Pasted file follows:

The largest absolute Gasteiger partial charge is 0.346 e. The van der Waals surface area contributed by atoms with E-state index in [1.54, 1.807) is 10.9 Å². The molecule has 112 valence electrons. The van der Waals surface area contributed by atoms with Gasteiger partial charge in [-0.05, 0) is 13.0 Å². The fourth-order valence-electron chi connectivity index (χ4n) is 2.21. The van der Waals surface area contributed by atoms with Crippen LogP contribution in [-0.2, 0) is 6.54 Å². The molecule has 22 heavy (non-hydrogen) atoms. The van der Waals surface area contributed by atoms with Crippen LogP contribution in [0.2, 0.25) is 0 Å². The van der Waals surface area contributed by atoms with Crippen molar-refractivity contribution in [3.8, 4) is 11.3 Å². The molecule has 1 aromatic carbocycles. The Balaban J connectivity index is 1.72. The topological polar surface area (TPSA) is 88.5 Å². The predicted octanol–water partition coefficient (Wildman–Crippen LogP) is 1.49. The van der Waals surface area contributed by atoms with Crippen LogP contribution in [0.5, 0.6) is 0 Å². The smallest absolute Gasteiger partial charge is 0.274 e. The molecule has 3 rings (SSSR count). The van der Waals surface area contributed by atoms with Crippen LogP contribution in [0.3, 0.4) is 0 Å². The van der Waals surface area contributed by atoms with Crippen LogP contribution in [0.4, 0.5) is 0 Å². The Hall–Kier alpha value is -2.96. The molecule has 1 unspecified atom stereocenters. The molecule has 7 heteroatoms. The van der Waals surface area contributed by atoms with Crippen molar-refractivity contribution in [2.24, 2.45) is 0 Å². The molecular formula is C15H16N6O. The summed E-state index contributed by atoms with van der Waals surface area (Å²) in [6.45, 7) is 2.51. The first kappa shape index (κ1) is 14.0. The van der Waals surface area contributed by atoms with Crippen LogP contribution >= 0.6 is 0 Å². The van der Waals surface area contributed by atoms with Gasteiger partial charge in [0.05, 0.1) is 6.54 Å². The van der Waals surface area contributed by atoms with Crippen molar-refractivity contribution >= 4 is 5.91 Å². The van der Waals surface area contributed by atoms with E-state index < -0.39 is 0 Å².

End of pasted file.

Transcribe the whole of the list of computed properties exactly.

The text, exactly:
The largest absolute Gasteiger partial charge is 0.346 e. The van der Waals surface area contributed by atoms with E-state index in [1.54, 1.807) is 10.9 Å². The molecule has 112 valence electrons. The van der Waals surface area contributed by atoms with Gasteiger partial charge in [-0.05, 0) is 13.0 Å². The fourth-order valence-electron chi connectivity index (χ4n) is 2.21. The van der Waals surface area contributed by atoms with Crippen LogP contribution in [-0.2, 0) is 6.54 Å². The molecule has 22 heavy (non-hydrogen) atoms. The van der Waals surface area contributed by atoms with Crippen LogP contribution in [0.2, 0.25) is 0 Å². The van der Waals surface area contributed by atoms with Crippen molar-refractivity contribution in [3.8, 4) is 11.3 Å². The molecule has 1 aromatic carbocycles. The Balaban J connectivity index is 1.72. The topological polar surface area (TPSA) is 88.5 Å². The predicted octanol–water partition coefficient (Wildman–Crippen LogP) is 1.49. The van der Waals surface area contributed by atoms with Crippen LogP contribution in [0.5, 0.6) is 0 Å². The smallest absolute Gasteiger partial charge is 0.274 e. The molecule has 3 rings (SSSR count). The van der Waals surface area contributed by atoms with Crippen LogP contribution in [0.3, 0.4) is 0 Å². The van der Waals surface area contributed by atoms with Crippen LogP contribution in [0.4, 0.5) is 0 Å². The Hall–Kier alpha value is -2.96. The molecule has 1 unspecified atom stereocenters. The molecule has 7 heteroatoms. The van der Waals surface area contributed by atoms with Crippen molar-refractivity contribution in [2.24, 2.45) is 0 Å². The molecular formula is C15H16N6O. The summed E-state index contributed by atoms with van der Waals surface area (Å²) in [6.45, 7) is 2.51. The first kappa shape index (κ1) is 14.0. The van der Waals surface area contributed by atoms with Crippen LogP contribution >= 0.6 is 0 Å². The van der Waals surface area contributed by atoms with Gasteiger partial charge in [0.05, 0.1) is 6.54 Å². The van der Waals surface area contributed by atoms with Crippen molar-refractivity contribution >= 4 is 5.91 Å². The van der Waals surface area contributed by atoms with E-state index < -0.39 is 0 Å².